But I didn’t come for beer. I came for bourbon. Hey, it’s Kentucky! And Jay Erisman, the store’s spirits manager, has been mighty helpful to me on the phone more than once as I’ve worked on whiskey stories.

So when my southbound migration back to New Orleans took me through the city last night, a subtle change in gravitational/magnetic fields hit me as I crossed the Ohio River, and my car was inexplicably pulled off the highway.

The store — perhaps this will not come as a surprise to you, but it was to me — is actually a party store. Which is to say a lot of floor space is given over to streamers and paper plates and balloons and cheeses and crackers and bagel crisps. But mostly it’s wine and beer and liquor. And one long, lavish and utterly beguiling aisle devoted to whiskey.

I walked slowly and quietly down the aisle, and paused from time to time to give thanks, as if in a sanctuary devoted to grain. The Party Source is well known locally for the single barrels it selects from various distilleries in the region, then privately bottles. But it’s also well supplied with output from  microdistilleries, and has a good sampling of harder-to-find bottlings from the bigger houses, like the Double Oaked Woodford Reserve.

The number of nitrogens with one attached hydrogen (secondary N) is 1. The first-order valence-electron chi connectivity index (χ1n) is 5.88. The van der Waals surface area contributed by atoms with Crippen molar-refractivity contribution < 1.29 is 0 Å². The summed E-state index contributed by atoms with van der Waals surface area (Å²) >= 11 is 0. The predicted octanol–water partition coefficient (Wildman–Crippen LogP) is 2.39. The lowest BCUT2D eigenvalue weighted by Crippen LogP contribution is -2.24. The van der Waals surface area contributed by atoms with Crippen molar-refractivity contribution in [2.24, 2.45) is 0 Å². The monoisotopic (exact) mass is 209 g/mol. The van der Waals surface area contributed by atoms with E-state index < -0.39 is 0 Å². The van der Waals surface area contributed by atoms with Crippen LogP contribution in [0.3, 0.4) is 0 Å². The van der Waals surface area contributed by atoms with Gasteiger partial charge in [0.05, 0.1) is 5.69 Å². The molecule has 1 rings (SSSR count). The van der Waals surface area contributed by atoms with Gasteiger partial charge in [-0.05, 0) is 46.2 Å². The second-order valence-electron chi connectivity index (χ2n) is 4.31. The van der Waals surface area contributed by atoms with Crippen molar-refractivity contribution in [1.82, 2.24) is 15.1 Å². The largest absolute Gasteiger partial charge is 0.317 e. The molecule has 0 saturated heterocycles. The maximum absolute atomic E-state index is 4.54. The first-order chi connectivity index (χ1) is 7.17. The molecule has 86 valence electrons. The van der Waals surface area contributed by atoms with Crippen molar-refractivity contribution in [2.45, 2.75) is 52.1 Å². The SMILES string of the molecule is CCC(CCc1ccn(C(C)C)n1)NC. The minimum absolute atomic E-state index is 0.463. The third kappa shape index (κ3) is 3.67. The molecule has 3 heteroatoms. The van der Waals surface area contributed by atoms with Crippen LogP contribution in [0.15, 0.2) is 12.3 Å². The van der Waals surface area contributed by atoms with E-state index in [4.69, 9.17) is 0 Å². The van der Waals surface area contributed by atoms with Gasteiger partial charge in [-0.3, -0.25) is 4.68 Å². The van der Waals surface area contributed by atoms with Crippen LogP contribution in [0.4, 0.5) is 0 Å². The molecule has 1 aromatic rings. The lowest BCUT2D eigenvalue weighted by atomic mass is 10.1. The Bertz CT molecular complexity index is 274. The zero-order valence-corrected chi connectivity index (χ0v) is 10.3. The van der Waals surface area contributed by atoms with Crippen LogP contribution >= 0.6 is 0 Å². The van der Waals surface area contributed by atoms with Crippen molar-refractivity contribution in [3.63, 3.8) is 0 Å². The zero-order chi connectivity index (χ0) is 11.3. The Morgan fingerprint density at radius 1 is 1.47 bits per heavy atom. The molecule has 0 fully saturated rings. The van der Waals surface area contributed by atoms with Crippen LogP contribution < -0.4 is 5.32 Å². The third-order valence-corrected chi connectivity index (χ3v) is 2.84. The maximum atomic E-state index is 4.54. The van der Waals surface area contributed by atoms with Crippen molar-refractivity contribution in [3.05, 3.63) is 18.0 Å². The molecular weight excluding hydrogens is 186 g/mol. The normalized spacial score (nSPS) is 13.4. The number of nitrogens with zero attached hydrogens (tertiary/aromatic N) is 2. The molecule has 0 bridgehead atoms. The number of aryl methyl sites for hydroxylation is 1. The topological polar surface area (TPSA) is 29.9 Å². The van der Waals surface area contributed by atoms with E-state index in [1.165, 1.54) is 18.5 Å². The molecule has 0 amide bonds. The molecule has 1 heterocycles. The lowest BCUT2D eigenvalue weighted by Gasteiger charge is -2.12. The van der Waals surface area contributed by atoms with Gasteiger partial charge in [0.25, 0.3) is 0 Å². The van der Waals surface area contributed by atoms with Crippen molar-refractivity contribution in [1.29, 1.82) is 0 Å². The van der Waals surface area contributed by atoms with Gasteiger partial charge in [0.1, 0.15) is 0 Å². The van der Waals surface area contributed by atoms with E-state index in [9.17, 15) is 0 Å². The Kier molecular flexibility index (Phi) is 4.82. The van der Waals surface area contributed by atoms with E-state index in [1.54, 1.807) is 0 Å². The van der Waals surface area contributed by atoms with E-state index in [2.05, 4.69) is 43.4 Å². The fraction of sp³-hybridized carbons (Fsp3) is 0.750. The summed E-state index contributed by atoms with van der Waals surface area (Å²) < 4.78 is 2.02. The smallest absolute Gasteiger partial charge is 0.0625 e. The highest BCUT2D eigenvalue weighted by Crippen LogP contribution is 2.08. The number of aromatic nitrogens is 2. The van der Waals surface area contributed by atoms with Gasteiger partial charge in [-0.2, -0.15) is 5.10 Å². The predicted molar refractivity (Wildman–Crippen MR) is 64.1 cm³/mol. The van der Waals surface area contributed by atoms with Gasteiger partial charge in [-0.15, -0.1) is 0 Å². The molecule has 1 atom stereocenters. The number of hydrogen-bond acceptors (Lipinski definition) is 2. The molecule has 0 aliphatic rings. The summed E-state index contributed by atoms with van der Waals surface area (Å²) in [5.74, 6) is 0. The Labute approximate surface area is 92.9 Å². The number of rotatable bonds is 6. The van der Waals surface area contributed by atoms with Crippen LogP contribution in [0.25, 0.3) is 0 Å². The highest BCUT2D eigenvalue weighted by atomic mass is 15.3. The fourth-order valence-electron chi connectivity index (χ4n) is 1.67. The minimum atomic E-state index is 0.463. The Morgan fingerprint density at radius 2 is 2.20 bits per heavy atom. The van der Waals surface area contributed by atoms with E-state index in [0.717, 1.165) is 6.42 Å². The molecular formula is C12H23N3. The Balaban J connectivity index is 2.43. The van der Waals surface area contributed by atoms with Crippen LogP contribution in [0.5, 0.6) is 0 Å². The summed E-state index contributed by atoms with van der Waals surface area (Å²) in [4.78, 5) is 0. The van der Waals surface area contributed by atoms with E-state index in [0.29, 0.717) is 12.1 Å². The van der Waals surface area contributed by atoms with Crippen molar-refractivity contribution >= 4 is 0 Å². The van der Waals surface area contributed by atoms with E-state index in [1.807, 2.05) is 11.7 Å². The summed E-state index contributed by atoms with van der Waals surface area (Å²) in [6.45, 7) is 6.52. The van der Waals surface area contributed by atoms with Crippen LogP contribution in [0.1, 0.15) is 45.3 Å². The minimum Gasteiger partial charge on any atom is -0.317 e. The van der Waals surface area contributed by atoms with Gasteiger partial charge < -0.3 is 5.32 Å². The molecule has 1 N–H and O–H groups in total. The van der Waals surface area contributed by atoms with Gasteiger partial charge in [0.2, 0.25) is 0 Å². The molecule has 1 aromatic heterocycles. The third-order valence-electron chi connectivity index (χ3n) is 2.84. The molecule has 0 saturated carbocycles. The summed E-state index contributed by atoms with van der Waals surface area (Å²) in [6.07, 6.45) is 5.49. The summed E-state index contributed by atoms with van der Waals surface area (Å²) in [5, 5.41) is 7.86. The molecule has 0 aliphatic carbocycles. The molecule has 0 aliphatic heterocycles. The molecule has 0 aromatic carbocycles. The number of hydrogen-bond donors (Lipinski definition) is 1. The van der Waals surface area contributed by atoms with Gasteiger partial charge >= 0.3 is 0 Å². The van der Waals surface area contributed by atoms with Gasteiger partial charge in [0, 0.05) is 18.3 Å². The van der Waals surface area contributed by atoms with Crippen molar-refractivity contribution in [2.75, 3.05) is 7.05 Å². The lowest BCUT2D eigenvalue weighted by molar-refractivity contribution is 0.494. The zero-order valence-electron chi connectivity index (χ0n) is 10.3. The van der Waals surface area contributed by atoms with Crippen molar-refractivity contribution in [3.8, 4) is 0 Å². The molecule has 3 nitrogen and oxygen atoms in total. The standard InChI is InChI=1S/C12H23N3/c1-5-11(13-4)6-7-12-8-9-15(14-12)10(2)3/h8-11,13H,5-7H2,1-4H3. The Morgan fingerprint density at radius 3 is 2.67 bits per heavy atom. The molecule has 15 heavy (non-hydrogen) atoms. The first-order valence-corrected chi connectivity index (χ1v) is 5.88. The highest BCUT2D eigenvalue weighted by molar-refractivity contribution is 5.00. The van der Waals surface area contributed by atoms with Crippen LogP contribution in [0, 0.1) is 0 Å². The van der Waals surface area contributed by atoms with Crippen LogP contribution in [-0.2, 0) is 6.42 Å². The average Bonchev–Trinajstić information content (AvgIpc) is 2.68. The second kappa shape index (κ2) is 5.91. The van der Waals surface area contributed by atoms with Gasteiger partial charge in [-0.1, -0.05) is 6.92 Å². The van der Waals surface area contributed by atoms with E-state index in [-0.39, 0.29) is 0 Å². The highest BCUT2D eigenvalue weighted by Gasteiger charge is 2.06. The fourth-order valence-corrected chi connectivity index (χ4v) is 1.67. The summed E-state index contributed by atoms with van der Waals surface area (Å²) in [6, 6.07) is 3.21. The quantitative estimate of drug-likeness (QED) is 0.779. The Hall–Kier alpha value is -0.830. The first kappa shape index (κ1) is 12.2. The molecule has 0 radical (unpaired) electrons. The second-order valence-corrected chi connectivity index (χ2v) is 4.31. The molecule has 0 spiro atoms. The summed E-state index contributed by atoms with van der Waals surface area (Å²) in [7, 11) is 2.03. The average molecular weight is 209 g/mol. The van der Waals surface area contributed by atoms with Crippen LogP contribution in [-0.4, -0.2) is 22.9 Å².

In the end — who do I see about getting that hour back? — I picked up a bottle of the five-year, 114 proof Willett private bottling ($35), and a bottle of the elusive Weller 12-year ($25). And for good measure I picked up a bottle of Scarlet Ibis rum ($25), because, well... do I need a reason?

I wasn’t the only customer paying obeisance and getting lost while wandering the wheated plains. A pair of hipsterish 30-something guys were also wandering around slowly, and pointing out bottles as if at treasures in the Louvre.

“I don’t know why I’m so stuck looking at whiskey,” one of them said.

And his friend replied, “Um, because it’s delicious?”


Field Trip: Al’s Wine and Whiskey Lounge, Syracuse

Al’s has some 820 different bottles of spirits arrayed on a towering wall of shelves reached via rolling library ladder.

Do I need to write more? Yes? OK, then:

Al’s is on South Clinton Street in downtown Syracuse, part of a row that’s lined with beer and shot joints of the sort that attracts college students like flies to simple syrup. You can get a $1.50 Jack and coke across the street. But Al’s is classier, and has a solid, durable, and masculine feel to it, like an old-time saloon, with high ceilings and a little neon, but without getting all cute about it. You get the feeling Al’s could take a punch then come up smiling.